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The other hand is what happens when parking lots get developed...

Portsmouth, NH has made their downtown completely unvisitable by allowing three or four lots on the edge of the old downtown to be developed into mostly unoccupied luxury condos and hotels. The one municipal parking garage is constantly filled, and on-street parking has gotten cutthroat.

Portsmouth is a community of 20ķ and from a cursory look on Google maps relatively small area wise. .

If parking downtown is that in demand, has the city investigated things such a bus circulator, demand-based pricing to fund parking improvements, improving bike amenities and connections or negotiating public parking agreements with private lot owners? There's a lot of potential solutions here, but paving over business districts doesn't make sense.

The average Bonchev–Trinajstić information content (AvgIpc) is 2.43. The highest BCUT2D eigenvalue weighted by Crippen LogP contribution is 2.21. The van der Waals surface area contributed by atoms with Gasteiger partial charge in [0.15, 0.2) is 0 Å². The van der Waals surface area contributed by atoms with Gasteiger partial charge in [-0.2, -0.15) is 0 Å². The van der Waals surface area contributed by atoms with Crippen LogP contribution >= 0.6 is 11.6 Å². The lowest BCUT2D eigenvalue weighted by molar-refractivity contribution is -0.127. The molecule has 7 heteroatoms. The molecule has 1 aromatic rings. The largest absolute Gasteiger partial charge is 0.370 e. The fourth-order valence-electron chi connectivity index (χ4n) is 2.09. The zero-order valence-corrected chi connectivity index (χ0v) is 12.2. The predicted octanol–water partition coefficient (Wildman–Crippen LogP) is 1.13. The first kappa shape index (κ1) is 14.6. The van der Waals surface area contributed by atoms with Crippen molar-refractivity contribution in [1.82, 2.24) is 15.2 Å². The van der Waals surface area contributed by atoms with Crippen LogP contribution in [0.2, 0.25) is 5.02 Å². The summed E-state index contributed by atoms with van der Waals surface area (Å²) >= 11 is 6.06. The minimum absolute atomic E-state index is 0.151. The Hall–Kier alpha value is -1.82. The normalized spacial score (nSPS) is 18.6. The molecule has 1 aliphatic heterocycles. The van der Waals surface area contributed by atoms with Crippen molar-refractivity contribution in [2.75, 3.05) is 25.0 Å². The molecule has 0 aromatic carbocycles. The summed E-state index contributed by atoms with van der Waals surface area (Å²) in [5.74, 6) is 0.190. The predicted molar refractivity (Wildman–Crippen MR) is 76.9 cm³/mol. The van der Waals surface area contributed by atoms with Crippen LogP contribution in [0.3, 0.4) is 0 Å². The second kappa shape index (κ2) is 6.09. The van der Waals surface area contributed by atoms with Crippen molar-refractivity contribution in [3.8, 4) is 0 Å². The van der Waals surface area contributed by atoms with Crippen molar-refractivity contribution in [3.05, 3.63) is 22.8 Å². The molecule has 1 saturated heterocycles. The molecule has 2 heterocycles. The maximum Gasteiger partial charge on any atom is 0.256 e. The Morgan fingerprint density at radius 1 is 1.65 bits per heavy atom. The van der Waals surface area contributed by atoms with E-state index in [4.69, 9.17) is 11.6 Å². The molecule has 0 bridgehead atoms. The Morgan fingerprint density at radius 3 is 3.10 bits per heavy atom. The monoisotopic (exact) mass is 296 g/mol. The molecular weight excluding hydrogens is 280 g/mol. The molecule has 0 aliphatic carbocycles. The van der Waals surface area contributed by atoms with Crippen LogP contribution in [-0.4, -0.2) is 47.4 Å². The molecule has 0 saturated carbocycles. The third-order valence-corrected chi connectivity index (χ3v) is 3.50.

It sounds like there's a lot of demand for parking and some land mistakenly allocated to condos and hotels, as evidenced by the low occupancy you cite! This could be a great opportunity for the enterprising business to put parking in place of that housing and charge market rate for it!

Or, if people won't pay market rate for land to store their car, maybe there actually isn't a shortage, and that land is already being put to better use by people who _are_ willing to pay.

This, of course, assumes that people are perfectly rational actors when it comes to things like paying for parking. I would submit that years of free or extremely cheap parking have made us not.

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